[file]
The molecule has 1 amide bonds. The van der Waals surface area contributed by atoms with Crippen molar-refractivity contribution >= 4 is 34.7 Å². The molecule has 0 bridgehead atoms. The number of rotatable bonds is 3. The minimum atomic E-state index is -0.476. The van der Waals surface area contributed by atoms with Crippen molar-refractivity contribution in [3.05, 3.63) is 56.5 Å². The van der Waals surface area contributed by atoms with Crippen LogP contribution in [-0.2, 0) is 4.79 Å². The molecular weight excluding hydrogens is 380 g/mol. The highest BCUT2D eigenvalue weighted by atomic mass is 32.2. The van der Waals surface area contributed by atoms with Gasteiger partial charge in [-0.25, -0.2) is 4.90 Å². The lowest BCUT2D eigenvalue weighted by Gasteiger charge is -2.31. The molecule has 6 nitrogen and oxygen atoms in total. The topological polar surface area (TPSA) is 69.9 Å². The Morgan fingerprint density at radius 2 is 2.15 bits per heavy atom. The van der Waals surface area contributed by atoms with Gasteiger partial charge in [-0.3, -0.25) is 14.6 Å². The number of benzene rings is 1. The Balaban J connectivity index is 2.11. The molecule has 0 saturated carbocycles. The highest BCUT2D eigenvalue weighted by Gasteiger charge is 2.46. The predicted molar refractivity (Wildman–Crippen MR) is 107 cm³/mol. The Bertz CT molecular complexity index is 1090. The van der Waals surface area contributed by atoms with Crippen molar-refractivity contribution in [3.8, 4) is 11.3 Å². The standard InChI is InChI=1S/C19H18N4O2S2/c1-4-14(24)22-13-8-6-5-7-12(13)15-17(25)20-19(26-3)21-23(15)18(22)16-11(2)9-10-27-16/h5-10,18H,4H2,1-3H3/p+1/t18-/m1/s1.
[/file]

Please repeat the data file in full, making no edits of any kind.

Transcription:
The molecule has 1 amide bonds. The van der Waals surface area contributed by atoms with Crippen molar-refractivity contribution >= 4 is 34.7 Å². The molecule has 0 bridgehead atoms. The number of rotatable bonds is 3. The minimum atomic E-state index is -0.476. The van der Waals surface area contributed by atoms with Crippen molar-refractivity contribution in [3.05, 3.63) is 56.5 Å². The van der Waals surface area contributed by atoms with Crippen LogP contribution in [-0.2, 0) is 4.79 Å². The molecular weight excluding hydrogens is 380 g/mol. The highest BCUT2D eigenvalue weighted by atomic mass is 32.2. The van der Waals surface area contributed by atoms with Gasteiger partial charge in [-0.25, -0.2) is 4.90 Å². The lowest BCUT2D eigenvalue weighted by Gasteiger charge is -2.31. The molecule has 6 nitrogen and oxygen atoms in total. The topological polar surface area (TPSA) is 69.9 Å². The Morgan fingerprint density at radius 2 is 2.15 bits per heavy atom. The van der Waals surface area contributed by atoms with Gasteiger partial charge in [-0.3, -0.25) is 14.6 Å². The number of benzene rings is 1. The Balaban J connectivity index is 2.11. The molecule has 0 saturated carbocycles. The highest BCUT2D eigenvalue weighted by Gasteiger charge is 2.46. The predicted molar refractivity (Wildman–Crippen MR) is 107 cm³/mol. The Bertz CT molecular complexity index is 1090. The van der Waals surface area contributed by atoms with Crippen molar-refractivity contribution in [3.8, 4) is 11.3 Å². The standard InChI is InChI=1S/C19H18N4O2S2/c1-4-14(24)22-13-8-6-5-7-12(13)15-17(25)20-19(26-3)21-23(15)18(22)16-11(2)9-10-27-16/h5-10,18H,4H2,1-3H3/p+1/t18-/m1/s1.